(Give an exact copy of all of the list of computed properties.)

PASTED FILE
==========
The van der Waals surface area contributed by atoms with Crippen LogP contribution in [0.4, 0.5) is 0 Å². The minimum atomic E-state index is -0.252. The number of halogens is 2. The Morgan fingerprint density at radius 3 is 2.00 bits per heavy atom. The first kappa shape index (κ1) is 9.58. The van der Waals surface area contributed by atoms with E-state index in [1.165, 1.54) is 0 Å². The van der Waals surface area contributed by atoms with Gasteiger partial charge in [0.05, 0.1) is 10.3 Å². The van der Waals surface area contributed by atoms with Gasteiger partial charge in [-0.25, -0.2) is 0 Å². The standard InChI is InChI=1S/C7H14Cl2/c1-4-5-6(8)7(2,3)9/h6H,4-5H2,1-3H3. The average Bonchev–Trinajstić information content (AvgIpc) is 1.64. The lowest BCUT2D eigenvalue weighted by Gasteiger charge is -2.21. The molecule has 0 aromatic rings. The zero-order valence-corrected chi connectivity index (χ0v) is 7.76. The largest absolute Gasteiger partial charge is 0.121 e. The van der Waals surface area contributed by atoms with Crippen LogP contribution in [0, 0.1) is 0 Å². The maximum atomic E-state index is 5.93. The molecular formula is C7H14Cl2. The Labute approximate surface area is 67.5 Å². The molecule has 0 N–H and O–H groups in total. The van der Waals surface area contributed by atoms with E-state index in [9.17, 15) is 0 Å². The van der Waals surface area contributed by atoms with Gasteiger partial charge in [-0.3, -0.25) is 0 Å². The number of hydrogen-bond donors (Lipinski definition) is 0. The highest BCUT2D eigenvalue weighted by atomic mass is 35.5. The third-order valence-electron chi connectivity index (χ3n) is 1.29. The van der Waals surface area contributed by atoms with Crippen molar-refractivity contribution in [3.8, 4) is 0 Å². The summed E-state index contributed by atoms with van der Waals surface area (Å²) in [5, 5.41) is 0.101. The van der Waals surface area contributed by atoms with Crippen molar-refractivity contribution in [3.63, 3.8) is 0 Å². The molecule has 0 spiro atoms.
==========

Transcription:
The van der Waals surface area contributed by atoms with Crippen LogP contribution in [0.4, 0.5) is 0 Å². The minimum atomic E-state index is -0.252. The number of halogens is 2. The Morgan fingerprint density at radius 3 is 2.00 bits per heavy atom. The first kappa shape index (κ1) is 9.58. The van der Waals surface area contributed by atoms with E-state index in [1.165, 1.54) is 0 Å². The van der Waals surface area contributed by atoms with Gasteiger partial charge in [0.05, 0.1) is 10.3 Å². The van der Waals surface area contributed by atoms with Gasteiger partial charge in [-0.25, -0.2) is 0 Å². The standard InChI is InChI=1S/C7H14Cl2/c1-4-5-6(8)7(2,3)9/h6H,4-5H2,1-3H3. The average Bonchev–Trinajstić information content (AvgIpc) is 1.64. The lowest BCUT2D eigenvalue weighted by Gasteiger charge is -2.21. The molecule has 0 aromatic rings. The zero-order valence-corrected chi connectivity index (χ0v) is 7.76. The largest absolute Gasteiger partial charge is 0.121 e. The van der Waals surface area contributed by atoms with Crippen LogP contribution in [0, 0.1) is 0 Å². The maximum atomic E-state index is 5.93. The molecular formula is C7H14Cl2. The Labute approximate surface area is 67.5 Å². The molecule has 0 N–H and O–H groups in total. The van der Waals surface area contributed by atoms with E-state index in [9.17, 15) is 0 Å². The van der Waals surface area contributed by atoms with Gasteiger partial charge in [-0.3, -0.25) is 0 Å². The number of hydrogen-bond donors (Lipinski definition) is 0. The highest BCUT2D eigenvalue weighted by atomic mass is 35.5. The third-order valence-electron chi connectivity index (χ3n) is 1.29. The van der Waals surface area contributed by atoms with Crippen molar-refractivity contribution in [3.8, 4) is 0 Å². The summed E-state index contributed by atoms with van der Waals surface area (Å²) in [5, 5.41) is 0.101. The van der Waals surface area contributed by atoms with Crippen molar-refractivity contribution in [3.63, 3.8) is 0 Å². The molecule has 0 spiro atoms.